Rock Village Church (1880, 1920-21), Miller Street,
Middleborough, MA. Photograph by Mike Maddigan,
May 20, 2006.
We think Rock would be a good place for some apostle of church unity to do a little missionary work. There are enough people here, if they were united, to possibly raise five or six hundred dollars a year for the support of church services and a clergyman, but we have two church societies, both of which must have preaching. And there are representatives of nine or ten different denominations among us. We wonder what plan of action an advocate of church unity would recommend here.
While union services between the two churches were occasionally held with success, it was not until the destruction of the Third Baptist Church by fire in December, 1918, that serious consideration was given to establishing a single union church, an act that was finally accomplished in 1921 when the two organizations were federated and became known as the Rock Village Church or Rock Federated Church. The successful venture was also curious, however, as noted in a 1937:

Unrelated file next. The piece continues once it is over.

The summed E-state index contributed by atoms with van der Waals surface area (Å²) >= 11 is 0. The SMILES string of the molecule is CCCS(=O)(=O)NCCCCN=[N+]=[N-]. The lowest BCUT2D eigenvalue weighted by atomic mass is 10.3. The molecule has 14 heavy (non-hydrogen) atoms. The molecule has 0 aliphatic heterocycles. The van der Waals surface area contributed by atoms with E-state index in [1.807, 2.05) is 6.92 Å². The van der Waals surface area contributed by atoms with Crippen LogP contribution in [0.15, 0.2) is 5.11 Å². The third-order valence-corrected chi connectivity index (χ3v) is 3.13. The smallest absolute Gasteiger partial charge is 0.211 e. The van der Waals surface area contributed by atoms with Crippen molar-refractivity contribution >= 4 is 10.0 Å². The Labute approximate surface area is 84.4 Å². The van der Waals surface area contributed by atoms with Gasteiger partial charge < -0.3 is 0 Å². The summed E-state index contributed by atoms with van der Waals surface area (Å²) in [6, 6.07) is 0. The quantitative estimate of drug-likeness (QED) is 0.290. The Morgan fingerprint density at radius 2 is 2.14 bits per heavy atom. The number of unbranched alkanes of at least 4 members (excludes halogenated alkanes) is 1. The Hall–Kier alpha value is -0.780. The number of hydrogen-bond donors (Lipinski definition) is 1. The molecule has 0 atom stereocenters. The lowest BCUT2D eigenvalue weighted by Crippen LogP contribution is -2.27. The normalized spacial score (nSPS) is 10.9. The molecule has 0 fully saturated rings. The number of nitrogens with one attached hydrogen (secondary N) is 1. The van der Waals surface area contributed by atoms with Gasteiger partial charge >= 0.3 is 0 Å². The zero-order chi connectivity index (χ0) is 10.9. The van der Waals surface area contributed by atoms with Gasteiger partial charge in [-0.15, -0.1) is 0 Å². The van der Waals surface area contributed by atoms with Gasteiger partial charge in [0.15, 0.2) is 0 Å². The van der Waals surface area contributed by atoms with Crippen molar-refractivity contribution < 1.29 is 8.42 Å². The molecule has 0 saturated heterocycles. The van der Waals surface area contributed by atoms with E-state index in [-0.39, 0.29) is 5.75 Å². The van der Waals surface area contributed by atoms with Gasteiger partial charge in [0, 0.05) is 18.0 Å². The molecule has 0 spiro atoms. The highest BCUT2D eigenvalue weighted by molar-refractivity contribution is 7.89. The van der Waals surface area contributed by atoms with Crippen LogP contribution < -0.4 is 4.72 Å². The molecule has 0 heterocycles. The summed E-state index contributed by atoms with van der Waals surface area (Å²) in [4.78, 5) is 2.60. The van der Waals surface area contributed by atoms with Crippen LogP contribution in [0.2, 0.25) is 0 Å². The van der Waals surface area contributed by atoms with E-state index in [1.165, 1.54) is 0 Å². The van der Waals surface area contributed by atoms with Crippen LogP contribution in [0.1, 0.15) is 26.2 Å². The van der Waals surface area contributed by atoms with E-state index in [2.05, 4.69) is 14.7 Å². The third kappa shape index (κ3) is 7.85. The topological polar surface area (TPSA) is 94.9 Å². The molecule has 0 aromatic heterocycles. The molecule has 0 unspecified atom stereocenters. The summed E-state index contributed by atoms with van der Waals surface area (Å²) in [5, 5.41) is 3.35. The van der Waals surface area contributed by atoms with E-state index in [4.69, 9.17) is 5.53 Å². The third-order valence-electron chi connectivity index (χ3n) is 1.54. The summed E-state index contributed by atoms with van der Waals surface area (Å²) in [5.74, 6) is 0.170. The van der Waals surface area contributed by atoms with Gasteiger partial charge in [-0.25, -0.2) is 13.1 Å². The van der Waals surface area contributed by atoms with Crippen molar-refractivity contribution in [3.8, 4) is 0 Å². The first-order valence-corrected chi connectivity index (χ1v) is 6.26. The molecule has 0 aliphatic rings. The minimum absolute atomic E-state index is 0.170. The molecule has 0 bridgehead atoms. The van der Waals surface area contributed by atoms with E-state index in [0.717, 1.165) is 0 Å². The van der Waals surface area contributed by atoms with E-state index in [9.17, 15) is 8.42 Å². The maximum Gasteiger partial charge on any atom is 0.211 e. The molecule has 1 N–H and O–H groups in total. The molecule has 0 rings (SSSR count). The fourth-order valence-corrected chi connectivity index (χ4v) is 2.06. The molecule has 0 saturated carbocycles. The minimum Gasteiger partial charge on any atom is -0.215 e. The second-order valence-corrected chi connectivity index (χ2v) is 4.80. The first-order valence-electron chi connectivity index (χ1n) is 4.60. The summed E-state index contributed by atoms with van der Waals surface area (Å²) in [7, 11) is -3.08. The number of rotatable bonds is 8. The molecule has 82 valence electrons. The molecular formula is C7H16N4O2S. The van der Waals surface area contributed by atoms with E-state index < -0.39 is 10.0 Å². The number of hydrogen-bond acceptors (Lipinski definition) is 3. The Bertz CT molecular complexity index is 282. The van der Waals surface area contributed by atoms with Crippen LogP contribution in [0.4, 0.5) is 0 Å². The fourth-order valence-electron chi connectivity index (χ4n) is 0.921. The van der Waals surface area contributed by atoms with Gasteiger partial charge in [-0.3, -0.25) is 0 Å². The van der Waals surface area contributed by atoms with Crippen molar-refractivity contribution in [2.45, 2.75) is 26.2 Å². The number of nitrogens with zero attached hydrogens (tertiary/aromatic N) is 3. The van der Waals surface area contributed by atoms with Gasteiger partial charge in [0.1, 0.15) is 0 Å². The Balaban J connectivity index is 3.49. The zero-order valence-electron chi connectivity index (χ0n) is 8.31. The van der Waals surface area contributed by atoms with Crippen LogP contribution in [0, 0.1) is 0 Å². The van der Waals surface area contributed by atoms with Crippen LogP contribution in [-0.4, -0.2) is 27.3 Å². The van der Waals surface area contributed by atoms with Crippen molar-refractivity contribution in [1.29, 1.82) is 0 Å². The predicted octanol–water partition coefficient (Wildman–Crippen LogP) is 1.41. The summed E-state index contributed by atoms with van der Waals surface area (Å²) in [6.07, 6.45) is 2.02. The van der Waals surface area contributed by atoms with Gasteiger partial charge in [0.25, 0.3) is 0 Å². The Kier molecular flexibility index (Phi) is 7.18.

The Rock Village church though one of the smaller churches of Middleboro, has special features worthy of note. The church is the only Federated Church in town. The two churches federating were the 3rd Baptist and Independent Congregational. The pastor is a Methodist; the organist, a Quaker. It is the usual thing on Sunday morning to find in the congregation, Congregationalists, Baptists, Methodists, Quakers, Presbyterians, and Episcopalians, while occasionally a Unitarian will be present.
This year, the Rock Village Church celebrates its 250th anniversary. As part of the celebrations, a walking tour, light cookout, concert and historical exhibit will be featured on Saturday, June 18, beginning at 11 a. m. at the Rock Village Church on Miller Street.